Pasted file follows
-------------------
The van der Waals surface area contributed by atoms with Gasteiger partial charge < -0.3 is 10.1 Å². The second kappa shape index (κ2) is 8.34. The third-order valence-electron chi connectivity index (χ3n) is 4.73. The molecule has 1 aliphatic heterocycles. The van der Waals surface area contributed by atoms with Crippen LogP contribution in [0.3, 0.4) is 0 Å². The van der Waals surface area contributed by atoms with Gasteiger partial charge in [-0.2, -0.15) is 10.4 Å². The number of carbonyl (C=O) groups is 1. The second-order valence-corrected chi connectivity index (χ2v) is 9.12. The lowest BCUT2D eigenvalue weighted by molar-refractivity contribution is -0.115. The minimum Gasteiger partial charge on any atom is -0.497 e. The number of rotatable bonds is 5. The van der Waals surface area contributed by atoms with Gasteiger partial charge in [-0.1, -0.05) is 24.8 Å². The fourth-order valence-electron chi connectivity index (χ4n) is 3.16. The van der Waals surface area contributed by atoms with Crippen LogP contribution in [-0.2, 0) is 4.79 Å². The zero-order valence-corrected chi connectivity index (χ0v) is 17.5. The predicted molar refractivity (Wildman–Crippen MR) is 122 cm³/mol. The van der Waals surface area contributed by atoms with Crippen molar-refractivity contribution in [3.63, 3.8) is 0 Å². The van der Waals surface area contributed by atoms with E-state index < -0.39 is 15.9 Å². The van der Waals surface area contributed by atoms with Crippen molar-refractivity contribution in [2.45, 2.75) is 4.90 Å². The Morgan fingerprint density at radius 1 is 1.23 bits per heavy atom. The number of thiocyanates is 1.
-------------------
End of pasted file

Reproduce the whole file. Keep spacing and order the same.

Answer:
The van der Waals surface area contributed by atoms with Gasteiger partial charge < -0.3 is 10.1 Å². The second kappa shape index (κ2) is 8.34. The third-order valence-electron chi connectivity index (χ3n) is 4.73. The molecule has 1 aliphatic heterocycles. The van der Waals surface area contributed by atoms with Crippen LogP contribution in [0.3, 0.4) is 0 Å². The van der Waals surface area contributed by atoms with Gasteiger partial charge in [-0.2, -0.15) is 10.4 Å². The number of carbonyl (C=O) groups is 1. The second-order valence-corrected chi connectivity index (χ2v) is 9.12. The lowest BCUT2D eigenvalue weighted by molar-refractivity contribution is -0.115. The minimum Gasteiger partial charge on any atom is -0.497 e. The number of rotatable bonds is 5. The van der Waals surface area contributed by atoms with Gasteiger partial charge in [-0.1, -0.05) is 24.8 Å². The fourth-order valence-electron chi connectivity index (χ4n) is 3.16. The van der Waals surface area contributed by atoms with Crippen LogP contribution in [-0.2, 0) is 4.79 Å². The zero-order valence-corrected chi connectivity index (χ0v) is 17.5. The predicted molar refractivity (Wildman–Crippen MR) is 122 cm³/mol. The van der Waals surface area contributed by atoms with Crippen molar-refractivity contribution in [3.63, 3.8) is 0 Å². The van der Waals surface area contributed by atoms with E-state index < -0.39 is 15.9 Å². The van der Waals surface area contributed by atoms with Crippen molar-refractivity contribution in [2.45, 2.75) is 4.90 Å². The Morgan fingerprint density at radius 1 is 1.23 bits per heavy atom. The number of thiocyanates is 1.